When I was younger, my older sister taught me how to make necklace beads out of FIMO clay – that bendable craft clay sold in a variety of colors at most arts stores. As I learned more about Judaism during high school, I studied the commandment to “inscribe these words on the doorposts of your house and on your gates” (Deuteronomy 6:9, 11:20) and realized that those verses were the basis for why people put a mezuzah on the frame of the front door of their house. Then, I saw some very beautiful, professionally-made mezuzot on a trip to Israel and thought, “I could do that!” So, I decided to make my own mezuzah using my trusty FIMO clay. Granted, it’s not as fancy as a mezuzah made of Murano glass, but it was special because it had personal meaning. Furthermore, it was fairly simple to create, and it has traveled with me to every place I have lived since!
When I studied Jewish texts more formally in college, I came to see this particular mitzvah as very intriguing in part due to its peculiarity. After all, the paragraphs in the Torah that contais the mitzvah of mezuzot (Deuteronomy 6:4-9, 11:13-21) emphasizes the obligation to teach “these words” – specifically, to love God with all your heart, soul and might, but often interpreted as Torah in general – to one’s children and to speak of them in all of your doings. Why, then, if the real message is to engage in words of Torah with others, did the Torah specify that we also need to post them on the doorposts and gates of our homes?
Some have interpreted the purpose of the mezuzah as protecting the home from evil spirits and bad luck. But that just doesn’t feel very Jewish to me. It seems unlikely that a tradition which emphasizes the covenantal bond between a sole, non-corporeal deity and human beings would necessitate the use of a talisman. Indeed, isn’t that why Abraham – according to the Midrash – smashed the idols in his father’s workshop?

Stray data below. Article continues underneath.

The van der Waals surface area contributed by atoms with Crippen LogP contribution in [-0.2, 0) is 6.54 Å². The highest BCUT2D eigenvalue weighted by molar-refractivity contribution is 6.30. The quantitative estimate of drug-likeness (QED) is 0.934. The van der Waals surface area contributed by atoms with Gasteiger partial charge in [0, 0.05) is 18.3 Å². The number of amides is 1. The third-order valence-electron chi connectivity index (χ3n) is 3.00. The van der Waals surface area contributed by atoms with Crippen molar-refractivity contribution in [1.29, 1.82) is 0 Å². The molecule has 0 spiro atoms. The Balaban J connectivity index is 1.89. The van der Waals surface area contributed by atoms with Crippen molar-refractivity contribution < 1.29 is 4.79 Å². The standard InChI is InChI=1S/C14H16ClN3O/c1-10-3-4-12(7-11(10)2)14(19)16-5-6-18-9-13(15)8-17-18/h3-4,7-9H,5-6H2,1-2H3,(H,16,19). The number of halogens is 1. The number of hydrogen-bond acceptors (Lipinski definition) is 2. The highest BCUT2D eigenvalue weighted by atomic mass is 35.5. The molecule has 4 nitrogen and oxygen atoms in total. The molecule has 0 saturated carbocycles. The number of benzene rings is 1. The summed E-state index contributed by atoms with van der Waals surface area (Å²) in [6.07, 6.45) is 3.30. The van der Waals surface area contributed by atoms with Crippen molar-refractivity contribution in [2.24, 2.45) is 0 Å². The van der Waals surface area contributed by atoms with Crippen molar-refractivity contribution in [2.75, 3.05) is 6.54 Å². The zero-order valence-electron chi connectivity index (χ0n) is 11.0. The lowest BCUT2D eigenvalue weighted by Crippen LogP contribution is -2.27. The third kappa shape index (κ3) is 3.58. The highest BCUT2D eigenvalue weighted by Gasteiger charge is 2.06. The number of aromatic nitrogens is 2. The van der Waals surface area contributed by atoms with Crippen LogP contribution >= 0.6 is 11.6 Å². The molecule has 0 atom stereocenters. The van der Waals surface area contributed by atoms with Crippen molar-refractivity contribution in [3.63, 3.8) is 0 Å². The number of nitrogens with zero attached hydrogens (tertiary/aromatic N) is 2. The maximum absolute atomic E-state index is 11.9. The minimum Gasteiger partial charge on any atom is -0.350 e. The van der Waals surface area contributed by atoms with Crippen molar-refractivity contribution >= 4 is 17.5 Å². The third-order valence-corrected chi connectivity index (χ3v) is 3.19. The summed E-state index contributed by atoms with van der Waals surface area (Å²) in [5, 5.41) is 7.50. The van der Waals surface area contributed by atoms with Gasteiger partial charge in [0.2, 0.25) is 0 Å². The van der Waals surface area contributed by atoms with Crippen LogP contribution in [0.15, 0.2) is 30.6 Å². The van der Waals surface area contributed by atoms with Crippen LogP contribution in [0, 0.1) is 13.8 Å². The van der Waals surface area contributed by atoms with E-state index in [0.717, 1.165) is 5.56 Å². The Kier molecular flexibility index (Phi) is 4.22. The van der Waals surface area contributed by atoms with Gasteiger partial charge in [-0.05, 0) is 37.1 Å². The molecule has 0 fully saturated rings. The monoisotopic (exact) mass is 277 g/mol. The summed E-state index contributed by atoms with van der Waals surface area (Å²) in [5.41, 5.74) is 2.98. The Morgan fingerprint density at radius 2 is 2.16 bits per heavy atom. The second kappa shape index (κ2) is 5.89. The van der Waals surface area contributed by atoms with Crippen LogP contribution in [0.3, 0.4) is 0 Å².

I believe that the primary purpose of the mezuzah is not to protect the inhabitants of a home from evil but to remind them to study and teach words of Torah in their comings and goings. If the Torah had just told us to meditate on and teach the words: “You shall love the LORD your God with all your heart, with all your soul and with all your might,” it would have remained more of an ethereal commandment. Instead, by writing “these words” at the nexus of our transitioning between the private and public realms, our inner and outer selves, we are reminded to transition with purpose and presence, to more faithfully integrate the disparate physical and spiritual areas of our lives.
So go buy some FIMO, mix and match your colors, pick up a mezuzah scroll from your local synagogue, Judaica shop, or other trusted source, and make a mezuzah that will serve as a personal guidepost for you in your comings and goings.
Preston Neal, 26, is a freelance writer, Hebrew and Judaica teacher based in Manhattan. He graduated from Brandeis University in 2007 with a degree in Near Eastern & Judaic Studies. He blogs at www.theprestonian.com, and be reached at: email@example.com.